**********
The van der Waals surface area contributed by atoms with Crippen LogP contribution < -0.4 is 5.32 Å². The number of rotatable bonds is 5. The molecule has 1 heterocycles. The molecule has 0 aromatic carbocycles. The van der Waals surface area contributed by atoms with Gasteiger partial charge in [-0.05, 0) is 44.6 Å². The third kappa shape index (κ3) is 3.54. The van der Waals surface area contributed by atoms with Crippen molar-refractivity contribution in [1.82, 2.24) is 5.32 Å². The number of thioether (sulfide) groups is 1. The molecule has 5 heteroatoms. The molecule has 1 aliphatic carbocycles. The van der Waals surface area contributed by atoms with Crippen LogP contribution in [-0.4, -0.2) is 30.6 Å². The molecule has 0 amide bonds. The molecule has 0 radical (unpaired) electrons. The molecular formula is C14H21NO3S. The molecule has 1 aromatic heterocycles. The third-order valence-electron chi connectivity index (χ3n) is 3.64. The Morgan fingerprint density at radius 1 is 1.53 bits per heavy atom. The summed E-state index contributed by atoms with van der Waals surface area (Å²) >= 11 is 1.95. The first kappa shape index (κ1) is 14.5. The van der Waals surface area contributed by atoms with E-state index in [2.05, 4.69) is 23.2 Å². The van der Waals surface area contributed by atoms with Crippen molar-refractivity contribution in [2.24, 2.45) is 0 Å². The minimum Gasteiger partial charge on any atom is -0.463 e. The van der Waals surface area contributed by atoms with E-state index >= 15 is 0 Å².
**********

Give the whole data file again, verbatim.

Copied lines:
The van der Waals surface area contributed by atoms with Crippen LogP contribution < -0.4 is 5.32 Å². The number of rotatable bonds is 5. The molecule has 1 heterocycles. The molecule has 0 aromatic carbocycles. The van der Waals surface area contributed by atoms with Gasteiger partial charge in [-0.05, 0) is 44.6 Å². The third kappa shape index (κ3) is 3.54. The van der Waals surface area contributed by atoms with Crippen molar-refractivity contribution in [1.82, 2.24) is 5.32 Å². The number of thioether (sulfide) groups is 1. The molecule has 5 heteroatoms. The molecule has 1 aliphatic carbocycles. The van der Waals surface area contributed by atoms with Crippen LogP contribution in [-0.4, -0.2) is 30.6 Å². The molecule has 0 amide bonds. The molecule has 0 radical (unpaired) electrons. The molecular formula is C14H21NO3S. The molecule has 1 aromatic heterocycles. The third-order valence-electron chi connectivity index (χ3n) is 3.64. The Morgan fingerprint density at radius 1 is 1.53 bits per heavy atom. The summed E-state index contributed by atoms with van der Waals surface area (Å²) >= 11 is 1.95. The first kappa shape index (κ1) is 14.5. The van der Waals surface area contributed by atoms with E-state index in [2.05, 4.69) is 23.2 Å². The van der Waals surface area contributed by atoms with Crippen molar-refractivity contribution in [2.24, 2.45) is 0 Å². The minimum Gasteiger partial charge on any atom is -0.463 e. The van der Waals surface area contributed by atoms with E-state index >= 15 is 0 Å².